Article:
Tuesday, August 14, 2012
When was the last time you thought of extortion? A celebrity lawsuit, perhaps? Now we have health record extortion in the health and human service field. In a case that just came to light, a small Illinois surgical practice had their internal server hacked. The hackers encrypted patients’ health information and offered it back to the practice “for a ransom” (see the FierceEMR story, EHR hackers encrypt files, demand ransom). I call it EHR extortion.
Unlike the normal fear in hacking cases, there was no threat of exposing or using the information obtained for medical identity theft. Rather, the hackers seemed to take great care with the information they obtained by encrypting it hoping to make a profit from the medical practice (in this case it didn’t work, as the police were notified and no monies were handed over to the hackers).
No matter where you store your data (internally or in the cloud), or who you share you data with – it is critical that you too pay close attention to security issues. Even when the technical and physical safeguards of the HIPAA Security Rule are addressed – access controls, audit controls, integrity, person or entity authentication, and transmission security – security is never really guaranteed. Here are three additional things you can do to help minimize your risk:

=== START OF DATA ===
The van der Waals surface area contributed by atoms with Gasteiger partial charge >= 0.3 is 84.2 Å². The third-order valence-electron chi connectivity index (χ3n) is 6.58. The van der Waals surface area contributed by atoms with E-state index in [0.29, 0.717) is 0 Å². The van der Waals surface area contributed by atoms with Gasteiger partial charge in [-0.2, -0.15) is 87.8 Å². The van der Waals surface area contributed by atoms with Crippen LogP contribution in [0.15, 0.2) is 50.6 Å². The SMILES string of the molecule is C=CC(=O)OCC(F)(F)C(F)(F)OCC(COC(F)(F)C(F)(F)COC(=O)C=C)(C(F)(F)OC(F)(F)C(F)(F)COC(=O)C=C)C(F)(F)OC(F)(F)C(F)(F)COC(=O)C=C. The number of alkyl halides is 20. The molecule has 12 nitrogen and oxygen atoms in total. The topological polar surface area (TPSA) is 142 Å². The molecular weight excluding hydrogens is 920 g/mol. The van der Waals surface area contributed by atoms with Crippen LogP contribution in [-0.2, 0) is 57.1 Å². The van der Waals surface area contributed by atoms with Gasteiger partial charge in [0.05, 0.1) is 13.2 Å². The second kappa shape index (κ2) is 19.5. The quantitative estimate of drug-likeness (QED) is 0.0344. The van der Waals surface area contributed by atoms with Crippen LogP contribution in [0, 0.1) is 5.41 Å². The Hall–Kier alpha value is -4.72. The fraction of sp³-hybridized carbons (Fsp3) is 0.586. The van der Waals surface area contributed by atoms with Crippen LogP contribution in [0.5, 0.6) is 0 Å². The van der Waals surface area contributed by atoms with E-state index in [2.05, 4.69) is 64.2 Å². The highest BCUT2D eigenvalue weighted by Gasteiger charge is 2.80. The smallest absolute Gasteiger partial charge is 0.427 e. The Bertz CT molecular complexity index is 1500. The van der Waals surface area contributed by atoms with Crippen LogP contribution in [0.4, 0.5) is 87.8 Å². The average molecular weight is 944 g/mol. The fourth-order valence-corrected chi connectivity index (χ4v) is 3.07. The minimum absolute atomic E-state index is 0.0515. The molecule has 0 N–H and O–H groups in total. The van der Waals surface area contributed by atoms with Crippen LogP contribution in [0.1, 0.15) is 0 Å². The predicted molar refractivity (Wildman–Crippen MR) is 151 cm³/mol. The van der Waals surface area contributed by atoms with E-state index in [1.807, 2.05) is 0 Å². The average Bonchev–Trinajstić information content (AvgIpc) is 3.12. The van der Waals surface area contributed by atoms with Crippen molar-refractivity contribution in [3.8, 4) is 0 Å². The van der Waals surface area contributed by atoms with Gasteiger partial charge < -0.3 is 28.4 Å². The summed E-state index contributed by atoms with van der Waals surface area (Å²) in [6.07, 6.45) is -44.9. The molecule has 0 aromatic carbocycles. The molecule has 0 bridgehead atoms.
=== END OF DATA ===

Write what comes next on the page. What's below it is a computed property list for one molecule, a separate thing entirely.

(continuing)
Perform a Security Risk Assessment as mandated by HIPAA – This is a “must-do” first step for any organization implementing an EHR system. This will help you understand what your vulnerabilities are and how to best remedy them (see Privacy and Security Toolkit: Risk Assessment Basics ).
Get detailed information from your vendor about their security controls – It is not enough to simply let a vendor say “oh yes, we are HIPAA compliant.” Question their processes, controls, back-ups, visit their facility, get documentation and Business Associate agreements that detail their protocols and “guaranties.”
Hire a security firm for a non-HIPAA viewpoint – No organization will profit from “technical tunnel vision”, and getting an outside perspective on your system will let you know what vulnerabilities were missed in the Security Risk Assessment, and how to best protect yourself from them.
For a deeper look into the “must-have” data-breach preventive measures, check out my Circle briefing, Hacked! all members – due diligence regarding the security of your EHR is not only a best practice, it is the smart thing to do.
Lisette Wright, M.A.
Senior Associate, OPEN MINDS
For another free resource, see: It’s The People, Stupid! all members
This is free for the next sixty days to all registered OPEN MINDS Circle members.